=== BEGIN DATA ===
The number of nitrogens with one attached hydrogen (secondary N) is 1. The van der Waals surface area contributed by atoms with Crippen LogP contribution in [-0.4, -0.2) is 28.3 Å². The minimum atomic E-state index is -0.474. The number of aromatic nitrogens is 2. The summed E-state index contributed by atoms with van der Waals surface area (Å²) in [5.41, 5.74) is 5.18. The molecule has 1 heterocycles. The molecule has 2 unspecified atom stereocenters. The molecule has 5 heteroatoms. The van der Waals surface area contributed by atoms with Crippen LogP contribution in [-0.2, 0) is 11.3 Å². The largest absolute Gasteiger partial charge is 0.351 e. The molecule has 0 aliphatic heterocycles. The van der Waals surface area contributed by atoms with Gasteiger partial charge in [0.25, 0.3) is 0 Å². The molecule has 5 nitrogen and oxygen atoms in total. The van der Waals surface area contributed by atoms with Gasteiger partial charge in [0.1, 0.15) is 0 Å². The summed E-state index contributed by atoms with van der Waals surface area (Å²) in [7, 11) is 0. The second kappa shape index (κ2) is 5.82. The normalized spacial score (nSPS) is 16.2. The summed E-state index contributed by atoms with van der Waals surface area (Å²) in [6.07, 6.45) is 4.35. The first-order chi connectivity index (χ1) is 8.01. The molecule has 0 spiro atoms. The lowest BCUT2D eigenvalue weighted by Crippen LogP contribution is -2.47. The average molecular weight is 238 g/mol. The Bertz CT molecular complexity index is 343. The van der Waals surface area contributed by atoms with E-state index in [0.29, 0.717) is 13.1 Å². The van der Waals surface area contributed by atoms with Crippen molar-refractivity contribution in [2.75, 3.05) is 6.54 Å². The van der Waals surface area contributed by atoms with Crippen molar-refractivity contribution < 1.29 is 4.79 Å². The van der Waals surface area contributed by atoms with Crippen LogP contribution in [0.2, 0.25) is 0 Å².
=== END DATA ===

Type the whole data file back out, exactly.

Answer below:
The number of nitrogens with one attached hydrogen (secondary N) is 1. The van der Waals surface area contributed by atoms with Crippen LogP contribution in [-0.4, -0.2) is 28.3 Å². The minimum atomic E-state index is -0.474. The number of aromatic nitrogens is 2. The summed E-state index contributed by atoms with van der Waals surface area (Å²) in [5.41, 5.74) is 5.18. The molecule has 1 heterocycles. The molecule has 2 unspecified atom stereocenters. The molecule has 5 heteroatoms. The van der Waals surface area contributed by atoms with Crippen LogP contribution in [-0.2, 0) is 11.3 Å². The largest absolute Gasteiger partial charge is 0.351 e. The molecule has 0 aliphatic heterocycles. The van der Waals surface area contributed by atoms with Gasteiger partial charge in [0.25, 0.3) is 0 Å². The molecule has 5 nitrogen and oxygen atoms in total. The van der Waals surface area contributed by atoms with Gasteiger partial charge in [0.1, 0.15) is 0 Å². The summed E-state index contributed by atoms with van der Waals surface area (Å²) in [7, 11) is 0. The second kappa shape index (κ2) is 5.82. The normalized spacial score (nSPS) is 16.2. The summed E-state index contributed by atoms with van der Waals surface area (Å²) in [6.07, 6.45) is 4.35. The first-order chi connectivity index (χ1) is 8.01. The molecule has 0 spiro atoms. The lowest BCUT2D eigenvalue weighted by Crippen LogP contribution is -2.47. The average molecular weight is 238 g/mol. The Bertz CT molecular complexity index is 343. The van der Waals surface area contributed by atoms with E-state index in [0.29, 0.717) is 13.1 Å². The van der Waals surface area contributed by atoms with Crippen molar-refractivity contribution in [2.75, 3.05) is 6.54 Å². The van der Waals surface area contributed by atoms with Crippen molar-refractivity contribution < 1.29 is 4.79 Å². The van der Waals surface area contributed by atoms with Crippen LogP contribution in [0.2, 0.25) is 0 Å².